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Waste Not, Want Not: Reducing Food Waste in Your Communities
Wed February 22nd: 11:00 am-12:00 pm ESTFree
About This Webinar
In the United States, approximately 30-40 percent of edible food goes to waste (USDA, 2021). Most people don’t realize how often they waste food and the immediate and long-term impacts it can have for food security and the environment. With rising food prices, many of us are looking for ways to stretch our food budgets – one place to start is by reducing the amount of food that we throw out. Food waste at home often happens in small amounts: uneaten leftovers, bread that molds before it is eaten, or milk that spoils before we can drink it. This webinar focuses on home food waste and how we can minimize it. Discover the types of food most often wasted and how making some simple changes in how we shop, cook, and store food can help stretch your food resources and budget.
- Describe the types of food most often wasted at home.
- Examine the differences between avoidable, possibly avoidable, and unavoidable food waste.
- Identify at least 2 habits to minimize food waste in the home.
Jenna Anding, PhD, RD, LD
Professor & Extension Specialist
Department of Nutrition
Texas A&M AgriLife Extension Service
Jenna Anding, PhD, RDN, LD is currently a Professor and Extension Specialist in the Department of Nutrition. A registered and licensed dietitian, Jenna has more than 20 years of experience in developing and evaluating Extension education programs on topics that include food preservation, food safety, and nutrition. Over her career, Jenna has secured more than $50 million dollars in contracts, grants, and gifts to support AgriLife Extension programming efforts. More recently Jenna has worked collaboratively with faculty members in the College of Agriculture and Life Sciences to secure funding from the Centers for Disease Control and Prevention to expand her work into community development to address healthy food access and opportunities for increasing physical activity.
Continuing Education (CE) Credit
- Certified in Family and Consumer Sciences (CFCS): This course has been approved for 1.0 CE credits from the American Association for Family and Consumer Sciences (AAFCS) for CFCS.
- Certified Nutrition and Wellness Educator (CNWE): This course has been approved for 1.0 CE credits from the American Association for Family and Consumer Sciences (AAFCS) for CNWE.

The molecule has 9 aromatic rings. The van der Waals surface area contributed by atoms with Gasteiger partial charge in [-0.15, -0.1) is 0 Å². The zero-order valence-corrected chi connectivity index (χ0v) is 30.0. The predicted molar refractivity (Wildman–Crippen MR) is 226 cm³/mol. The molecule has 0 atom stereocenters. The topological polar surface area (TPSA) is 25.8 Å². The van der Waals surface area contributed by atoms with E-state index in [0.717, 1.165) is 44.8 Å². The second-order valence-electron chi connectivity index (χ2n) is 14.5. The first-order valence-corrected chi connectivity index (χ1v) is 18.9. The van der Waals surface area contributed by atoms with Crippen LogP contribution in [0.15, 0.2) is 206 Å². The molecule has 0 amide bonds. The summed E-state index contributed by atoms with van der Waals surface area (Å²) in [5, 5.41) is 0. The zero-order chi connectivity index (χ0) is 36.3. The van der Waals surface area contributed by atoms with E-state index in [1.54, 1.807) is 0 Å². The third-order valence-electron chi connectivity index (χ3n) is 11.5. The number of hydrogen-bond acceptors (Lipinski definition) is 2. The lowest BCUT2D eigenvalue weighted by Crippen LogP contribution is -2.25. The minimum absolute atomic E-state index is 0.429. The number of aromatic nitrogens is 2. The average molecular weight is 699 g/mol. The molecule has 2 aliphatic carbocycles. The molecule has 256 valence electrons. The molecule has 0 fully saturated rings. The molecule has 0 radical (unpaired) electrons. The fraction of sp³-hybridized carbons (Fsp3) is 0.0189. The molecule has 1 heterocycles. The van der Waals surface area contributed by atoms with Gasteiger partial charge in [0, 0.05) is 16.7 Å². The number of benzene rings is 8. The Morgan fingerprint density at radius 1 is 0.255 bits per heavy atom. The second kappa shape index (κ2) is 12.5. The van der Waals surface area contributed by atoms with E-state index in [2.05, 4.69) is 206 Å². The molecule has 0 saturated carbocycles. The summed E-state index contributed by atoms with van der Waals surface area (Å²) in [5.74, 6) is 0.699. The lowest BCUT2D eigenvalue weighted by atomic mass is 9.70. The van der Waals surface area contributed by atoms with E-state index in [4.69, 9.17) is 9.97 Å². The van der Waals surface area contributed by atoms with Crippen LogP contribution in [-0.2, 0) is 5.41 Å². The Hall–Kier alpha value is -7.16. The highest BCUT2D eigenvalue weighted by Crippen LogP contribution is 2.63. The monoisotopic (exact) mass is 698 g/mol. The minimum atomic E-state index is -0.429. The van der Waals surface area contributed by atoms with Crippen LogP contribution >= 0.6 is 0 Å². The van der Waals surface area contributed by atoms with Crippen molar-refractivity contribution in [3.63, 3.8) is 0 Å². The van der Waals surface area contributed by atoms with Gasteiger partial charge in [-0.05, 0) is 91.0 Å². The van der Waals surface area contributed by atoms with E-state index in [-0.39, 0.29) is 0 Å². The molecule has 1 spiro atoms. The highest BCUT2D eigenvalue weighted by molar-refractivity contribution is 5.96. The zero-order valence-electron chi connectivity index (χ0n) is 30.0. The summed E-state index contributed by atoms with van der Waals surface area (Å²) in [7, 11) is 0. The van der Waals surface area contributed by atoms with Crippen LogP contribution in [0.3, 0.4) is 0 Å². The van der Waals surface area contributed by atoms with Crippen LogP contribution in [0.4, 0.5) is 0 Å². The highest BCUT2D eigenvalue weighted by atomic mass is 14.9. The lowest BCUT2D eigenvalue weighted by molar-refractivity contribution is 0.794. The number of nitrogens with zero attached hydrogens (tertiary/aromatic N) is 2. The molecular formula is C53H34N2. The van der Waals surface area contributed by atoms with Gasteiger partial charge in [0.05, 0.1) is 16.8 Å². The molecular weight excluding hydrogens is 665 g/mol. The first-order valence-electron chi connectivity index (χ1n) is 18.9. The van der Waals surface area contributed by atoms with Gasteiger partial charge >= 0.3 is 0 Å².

- Social Work, LPC, LMFT: Programming approval for 1.0 CE credits will be obtained for Social Work, Licensed Professional Counselors, and Licensed Marriage & Family Therapists from the University of Texas at Austin, Steve Hicks School of Social Work. Check with your state licensing agency for reciprocity and/or credit approval if licensed for other professions or in one of the following states: CO, FL, HI, IA, KS, KY, NY, ND, OH, OK
- Case Manager: This program has been submitted to the Commission for Case Manager Certification for approval to provide board certified case managers with 1.0 clock hours.
- Board Certified Patient Advocates: This program has been pre-approved by The Patient Advocate Certification Board to provide continuing education credit to Board Certified Patient Advocates (BCPA). The course has been approved for a total of 1.0 CE contact hour, of which 0.0 are in the area of Ethics.
- Accredited Financial Counselors (AFC): This program has been approved by the Association for Financial Counseling and Planning Educations (AFCPE) for 1.0 CE credits for AFCs.
- Certified Personal Financial Counselors (CPFC):This program has been submitted to the Center for Financial Certifications (Fincert) for 1.0 CE credits for CPFCs.
- Certificates of Attendance are available for providers interested in documenting their training activities.
Food Security in Focus
Take advantage of OneOp’s Food Security in Focus collection, offering live and on-demand programming related to food security.
Among our nation’s active-duty service members and their families, an estimated 24 percent are food insecure. Food insecurity adversely impacts racial/ethnic minority populations, lower-income populations, and rural and remote populations. Additionally, a rise in economic insecurity throughout the Covid-19 pandemic has contributed to increased food insecurity in vulnerable populations. Join OneOp as we focus on expanding food security for the military family and mobilizing family service professionals at federal, state, and local levels to work together on this issue.
To Reduce Food Waste, Have a Purpose & a Plan
Waste Not, Want Not: Stretching Our Food Budget by Reducing Food Waste
Food Insecurity Assessment Video